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Nu'uanu Pali: O'ahu's very own Thermopylae

Eight years ago, I was in Honolulu right after I submitted my thesis for evaluation by external panelists. Back then, I was using a Canon Powershot point-and-shoot. This year, I went to Honolulu again, carrying, once again, another Canon Powershot! Anyway, I revisited the Nu'uanu Pali Lookout, a famous spot in O'ahu's Ko'olau Mountain. It became famous because back when Hawai'i was a collection of small kingdoms. King Kamehameha I came from the Hawai'i Island and conquered Maui. When he fought the king of O'ahu, he drove the king's men to the Nu'uanu Pali from where they were driven off the cliff. After that, King Kamehameha I was able to unite the islands into what was to become the Kingdom of Hawai'i.

Sounds familiar?

Certainly, particularly the falling part. It's very similar to the story of King Leonidas in the movie 300.  In that movie, Leonidas kicked the Persian ambassador into the pit after he didn't like the news that the ambassador gave... he was downright pissed because the messenger said that Leonidas had to submit to the Persian king, Xerxes.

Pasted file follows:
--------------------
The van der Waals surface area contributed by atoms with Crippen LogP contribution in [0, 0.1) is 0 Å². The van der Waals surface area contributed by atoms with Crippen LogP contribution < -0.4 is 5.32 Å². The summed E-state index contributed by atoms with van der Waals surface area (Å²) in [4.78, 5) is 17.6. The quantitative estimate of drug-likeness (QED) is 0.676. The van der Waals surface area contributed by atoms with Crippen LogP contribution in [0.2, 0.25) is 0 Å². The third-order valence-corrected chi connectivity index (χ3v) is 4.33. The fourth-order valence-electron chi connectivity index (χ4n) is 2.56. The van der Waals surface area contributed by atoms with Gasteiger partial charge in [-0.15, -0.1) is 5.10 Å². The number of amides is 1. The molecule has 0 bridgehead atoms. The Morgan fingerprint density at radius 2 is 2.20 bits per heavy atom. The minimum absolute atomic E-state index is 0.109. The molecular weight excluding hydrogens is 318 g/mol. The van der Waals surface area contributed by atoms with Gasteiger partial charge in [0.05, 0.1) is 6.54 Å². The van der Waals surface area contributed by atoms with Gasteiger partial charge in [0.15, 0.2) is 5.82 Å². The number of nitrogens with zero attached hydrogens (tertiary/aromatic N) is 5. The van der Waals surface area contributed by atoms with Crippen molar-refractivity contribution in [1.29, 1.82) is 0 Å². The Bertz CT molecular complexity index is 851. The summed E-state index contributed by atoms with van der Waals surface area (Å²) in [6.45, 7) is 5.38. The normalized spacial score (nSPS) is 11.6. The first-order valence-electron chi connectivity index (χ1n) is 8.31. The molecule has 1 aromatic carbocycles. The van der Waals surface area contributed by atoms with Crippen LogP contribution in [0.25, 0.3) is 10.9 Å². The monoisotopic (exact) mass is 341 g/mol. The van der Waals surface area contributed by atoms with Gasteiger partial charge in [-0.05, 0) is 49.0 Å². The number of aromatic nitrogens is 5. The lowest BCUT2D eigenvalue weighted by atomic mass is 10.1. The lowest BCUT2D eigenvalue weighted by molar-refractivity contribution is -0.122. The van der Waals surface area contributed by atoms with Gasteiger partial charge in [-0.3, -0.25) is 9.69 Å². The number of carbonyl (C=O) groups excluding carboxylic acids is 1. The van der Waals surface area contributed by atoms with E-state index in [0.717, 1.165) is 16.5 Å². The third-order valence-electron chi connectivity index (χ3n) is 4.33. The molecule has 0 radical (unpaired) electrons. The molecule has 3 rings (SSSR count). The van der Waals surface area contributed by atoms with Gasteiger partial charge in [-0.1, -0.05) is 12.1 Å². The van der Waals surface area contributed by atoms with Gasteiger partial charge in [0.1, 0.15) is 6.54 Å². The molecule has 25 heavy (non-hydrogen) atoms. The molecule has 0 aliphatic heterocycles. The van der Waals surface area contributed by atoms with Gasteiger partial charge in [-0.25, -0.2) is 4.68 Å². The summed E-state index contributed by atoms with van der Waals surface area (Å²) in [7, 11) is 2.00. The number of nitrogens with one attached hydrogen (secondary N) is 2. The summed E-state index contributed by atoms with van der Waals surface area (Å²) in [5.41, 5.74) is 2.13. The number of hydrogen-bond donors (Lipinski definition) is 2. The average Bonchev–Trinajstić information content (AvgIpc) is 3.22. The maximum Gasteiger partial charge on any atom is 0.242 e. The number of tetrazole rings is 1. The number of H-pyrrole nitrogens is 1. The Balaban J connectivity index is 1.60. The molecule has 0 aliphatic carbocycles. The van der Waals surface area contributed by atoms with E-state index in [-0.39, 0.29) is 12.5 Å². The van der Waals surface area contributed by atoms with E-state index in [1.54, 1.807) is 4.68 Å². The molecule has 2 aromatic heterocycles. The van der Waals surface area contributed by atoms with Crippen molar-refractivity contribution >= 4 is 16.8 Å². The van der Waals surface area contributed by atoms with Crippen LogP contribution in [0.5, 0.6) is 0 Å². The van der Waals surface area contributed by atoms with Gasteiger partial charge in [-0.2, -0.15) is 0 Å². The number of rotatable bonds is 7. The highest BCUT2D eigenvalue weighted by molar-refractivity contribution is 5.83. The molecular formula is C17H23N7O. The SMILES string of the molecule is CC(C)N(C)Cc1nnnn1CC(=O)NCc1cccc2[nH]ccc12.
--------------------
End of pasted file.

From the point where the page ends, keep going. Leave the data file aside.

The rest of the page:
The Nu'uanu Pali is on the windward side of O'ahu and rises to 356 metres, which means that this area gets a lot of strong winds. I think that the Nu'uanu Valley acts like a wind tunnel for trade winds. But aside from the winds, the lookout offers a very beautiful view of the Kane'ohe Bay, with Chinaman's Hat (Mokoli'i Island) and Coconut Island in view.

The sheer drop of the mountain is also a sight to see. To me, it is amazing to see it particularly because the mountain is high enough to be touched by clouds... clouds that move very fast with the wind.

During this visit, the wind wasn't as strong as I would have expected. Perhaps, it's because the winter has come and the wind is blowing in a different direction... I'm not sure. Doesn't matter, however, this is still a very scenic place to be at. I'm happy that I had a chance to visit it again.

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